Moral universalism is the concept that I agree with the most among the nine moral principles that we have explored so far. The principle holds that moral standards, guidelines and practices apply to all societies and cultures across the globe. This basic concept is accurate and realistic since human societies share many things in common irrespective of the geographical or racial differences of the societies. As such, what is wrong for me or for one society will also be wrong for individuals in a different society that I have never interacted with. Examples of common moral practices include: respect for elders, honesty, and kindness. Morality is universal in that ethical practices apply to all human beings since in order for a peaceful, harmonious, and supportive coexistence, people must be guided by a set of practices that encourage cooperation, coordination, and unity. This leads to an improvement in the quality of life that people live. Therefore, I believe that morality consists of guiding actions and practices that are not to describe the way the world is, but provide suitable guidance on how the world should be in order for humans to live in harmony with each other and to get the best out of the environment.
My moral ideology is significantly influenced by my cultural and Buddhist religious background. Although Buddhism has many variations, it is universalistic with regards to its spiritual and cultural principles. The universal nature of Buddhist religion is known as Dharma when certain conditions have been met. The doctrines of Truths of the Noble Ones highlight what suffering is about, its causes, how suffering ends, and the pathway through which suffering ends. It is correct that suffering exists in the human society throughout the lifespan, and is depicted by elements such as hunger, disease, and calamities such as earthquakes. The doctrines thus provide moral principles through which humans can lead happy lives in spite of the eminent problems in the human society. The religious doctrines take the spiritual approach to reducing suffering and improving the quality of life that people live, and constitute spiritual development by reducing craving and non-virtuous acts. The doctrines also serve to discourage behaviors and practices that reduce the quality of human life. Monastics are thus meant to guide rather than interfere with secular life.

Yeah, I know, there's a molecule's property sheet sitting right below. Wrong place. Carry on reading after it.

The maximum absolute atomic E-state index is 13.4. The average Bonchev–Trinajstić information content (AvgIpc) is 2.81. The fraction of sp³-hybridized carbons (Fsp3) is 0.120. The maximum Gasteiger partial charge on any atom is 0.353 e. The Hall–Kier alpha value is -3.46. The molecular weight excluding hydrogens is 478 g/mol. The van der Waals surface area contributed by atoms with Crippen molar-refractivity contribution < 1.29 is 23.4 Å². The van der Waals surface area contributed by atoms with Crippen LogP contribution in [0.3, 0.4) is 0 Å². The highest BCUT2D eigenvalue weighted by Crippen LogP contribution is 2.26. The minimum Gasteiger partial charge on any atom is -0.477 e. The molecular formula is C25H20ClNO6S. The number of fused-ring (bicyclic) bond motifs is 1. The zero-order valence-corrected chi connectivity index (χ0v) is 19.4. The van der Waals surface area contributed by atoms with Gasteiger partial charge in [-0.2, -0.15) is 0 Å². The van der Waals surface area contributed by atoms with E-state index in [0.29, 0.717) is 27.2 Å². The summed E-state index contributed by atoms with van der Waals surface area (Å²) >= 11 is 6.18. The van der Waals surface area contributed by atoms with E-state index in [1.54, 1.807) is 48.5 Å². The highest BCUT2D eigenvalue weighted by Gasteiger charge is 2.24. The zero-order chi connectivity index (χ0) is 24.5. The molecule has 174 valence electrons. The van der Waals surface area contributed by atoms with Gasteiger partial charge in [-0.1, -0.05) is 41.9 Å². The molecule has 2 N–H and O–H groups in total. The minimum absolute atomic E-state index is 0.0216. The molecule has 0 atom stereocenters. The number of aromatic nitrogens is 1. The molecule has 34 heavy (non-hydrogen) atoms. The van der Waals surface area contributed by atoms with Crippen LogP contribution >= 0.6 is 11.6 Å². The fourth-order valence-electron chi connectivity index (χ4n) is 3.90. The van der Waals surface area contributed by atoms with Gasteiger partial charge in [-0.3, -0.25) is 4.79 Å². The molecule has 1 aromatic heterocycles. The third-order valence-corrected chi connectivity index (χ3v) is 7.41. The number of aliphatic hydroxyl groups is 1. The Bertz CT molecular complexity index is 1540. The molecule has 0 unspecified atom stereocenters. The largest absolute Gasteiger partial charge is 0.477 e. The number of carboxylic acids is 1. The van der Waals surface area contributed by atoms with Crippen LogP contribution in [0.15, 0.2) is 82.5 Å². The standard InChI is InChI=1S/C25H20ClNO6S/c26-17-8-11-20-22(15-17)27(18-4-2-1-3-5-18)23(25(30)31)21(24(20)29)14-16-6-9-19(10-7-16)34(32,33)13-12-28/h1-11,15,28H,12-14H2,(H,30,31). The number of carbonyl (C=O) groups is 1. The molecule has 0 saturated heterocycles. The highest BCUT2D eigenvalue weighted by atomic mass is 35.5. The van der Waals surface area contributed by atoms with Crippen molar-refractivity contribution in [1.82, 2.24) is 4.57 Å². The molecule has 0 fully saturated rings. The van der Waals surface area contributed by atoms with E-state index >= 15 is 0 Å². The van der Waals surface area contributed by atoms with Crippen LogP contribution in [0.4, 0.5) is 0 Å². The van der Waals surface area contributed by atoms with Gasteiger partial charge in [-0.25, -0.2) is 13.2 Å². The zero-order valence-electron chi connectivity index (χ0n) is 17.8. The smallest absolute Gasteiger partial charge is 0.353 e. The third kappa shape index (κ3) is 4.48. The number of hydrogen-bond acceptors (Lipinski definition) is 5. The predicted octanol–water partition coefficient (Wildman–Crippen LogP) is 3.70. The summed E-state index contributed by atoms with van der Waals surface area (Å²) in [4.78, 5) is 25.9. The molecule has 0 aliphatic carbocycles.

Strongest Position Against My Own
Moral relativism is the principle that I consider having the strongest viewpoints that go against the concepts of moral universalism. Moral relativism holds that moral behaviors and practices cannot be derived from or reduced to universal or generally applicable behavior and practices. This implies that moral principles and ideologies are relative and subjective in that they greatly vary across cultures and geographical locations, and that morality is contextual. This means that the application of moral provisions depend on situations so that some cases may require the application of moral ideas while other situation may not. For instance, on the issue of abortion, the ideas of moral universalism call for respect for human life so that abortion is considered an unethical practice. Conversely, according to the subjective ideas of moral relativism, abortion can either be good or bad depending on the situation or wishes of the pregnant woman. This implies that abortion in itself is not considered as an immoral or unethical practice. Therefore, moral relativism provides room for variations of ethical ideologies, which can significantly contribute to low moral standards in the human society. This is because unethical conduct such as meanness and dishonesty can be regarded as good depending on a person’s situation, which can significantly create room for moral decadence since people will try to justify wrongdoings in as much as they know that the actions are wrong.